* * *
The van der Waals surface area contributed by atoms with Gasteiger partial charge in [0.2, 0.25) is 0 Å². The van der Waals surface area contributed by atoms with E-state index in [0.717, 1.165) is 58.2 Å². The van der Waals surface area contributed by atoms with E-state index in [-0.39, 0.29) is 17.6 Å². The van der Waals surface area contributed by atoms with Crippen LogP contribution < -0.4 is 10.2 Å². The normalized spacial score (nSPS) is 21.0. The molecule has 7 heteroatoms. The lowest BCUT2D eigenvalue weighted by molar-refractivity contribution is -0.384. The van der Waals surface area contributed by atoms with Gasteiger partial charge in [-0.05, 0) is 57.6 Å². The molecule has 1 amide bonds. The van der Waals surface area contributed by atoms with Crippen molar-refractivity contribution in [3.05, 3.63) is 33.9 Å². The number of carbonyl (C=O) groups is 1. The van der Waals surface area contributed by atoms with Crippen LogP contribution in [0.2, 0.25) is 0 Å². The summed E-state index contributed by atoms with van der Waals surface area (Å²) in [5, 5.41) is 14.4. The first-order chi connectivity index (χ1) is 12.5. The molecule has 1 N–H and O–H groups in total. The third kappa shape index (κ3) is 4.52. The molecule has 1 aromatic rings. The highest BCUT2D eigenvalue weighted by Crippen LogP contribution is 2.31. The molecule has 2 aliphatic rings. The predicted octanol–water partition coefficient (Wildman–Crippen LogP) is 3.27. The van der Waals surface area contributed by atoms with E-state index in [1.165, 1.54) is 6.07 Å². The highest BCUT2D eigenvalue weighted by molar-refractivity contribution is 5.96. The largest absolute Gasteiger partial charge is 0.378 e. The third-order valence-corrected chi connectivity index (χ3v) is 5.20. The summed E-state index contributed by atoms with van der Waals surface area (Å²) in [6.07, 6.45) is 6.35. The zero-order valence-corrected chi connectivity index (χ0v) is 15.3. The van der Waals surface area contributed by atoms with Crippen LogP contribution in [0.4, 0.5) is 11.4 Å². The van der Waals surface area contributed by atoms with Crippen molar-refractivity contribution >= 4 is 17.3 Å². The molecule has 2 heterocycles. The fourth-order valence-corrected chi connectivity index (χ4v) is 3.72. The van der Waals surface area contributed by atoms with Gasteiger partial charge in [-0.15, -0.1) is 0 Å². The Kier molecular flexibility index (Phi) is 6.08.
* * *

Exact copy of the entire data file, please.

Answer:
The van der Waals surface area contributed by atoms with Gasteiger partial charge in [0.2, 0.25) is 0 Å². The van der Waals surface area contributed by atoms with E-state index in [0.717, 1.165) is 58.2 Å². The van der Waals surface area contributed by atoms with E-state index in [-0.39, 0.29) is 17.6 Å². The van der Waals surface area contributed by atoms with Crippen LogP contribution < -0.4 is 10.2 Å². The normalized spacial score (nSPS) is 21.0. The molecule has 7 heteroatoms. The lowest BCUT2D eigenvalue weighted by molar-refractivity contribution is -0.384. The van der Waals surface area contributed by atoms with Gasteiger partial charge in [-0.05, 0) is 57.6 Å². The molecule has 1 amide bonds. The van der Waals surface area contributed by atoms with Crippen molar-refractivity contribution in [3.05, 3.63) is 33.9 Å². The number of carbonyl (C=O) groups is 1. The van der Waals surface area contributed by atoms with Crippen LogP contribution in [0.2, 0.25) is 0 Å². The summed E-state index contributed by atoms with van der Waals surface area (Å²) in [5, 5.41) is 14.4. The first-order chi connectivity index (χ1) is 12.5. The molecule has 1 N–H and O–H groups in total. The third kappa shape index (κ3) is 4.52. The molecule has 1 aromatic rings. The highest BCUT2D eigenvalue weighted by Crippen LogP contribution is 2.31. The molecule has 2 aliphatic rings. The predicted octanol–water partition coefficient (Wildman–Crippen LogP) is 3.27. The van der Waals surface area contributed by atoms with E-state index in [1.165, 1.54) is 6.07 Å². The highest BCUT2D eigenvalue weighted by molar-refractivity contribution is 5.96. The largest absolute Gasteiger partial charge is 0.378 e. The third-order valence-corrected chi connectivity index (χ3v) is 5.20. The summed E-state index contributed by atoms with van der Waals surface area (Å²) in [6.07, 6.45) is 6.35. The zero-order valence-corrected chi connectivity index (χ0v) is 15.3. The van der Waals surface area contributed by atoms with Crippen LogP contribution in [0.4, 0.5) is 11.4 Å². The van der Waals surface area contributed by atoms with Crippen molar-refractivity contribution >= 4 is 17.3 Å². The molecule has 2 heterocycles. The fourth-order valence-corrected chi connectivity index (χ4v) is 3.72. The van der Waals surface area contributed by atoms with Gasteiger partial charge in [-0.15, -0.1) is 0 Å². The Kier molecular flexibility index (Phi) is 6.08.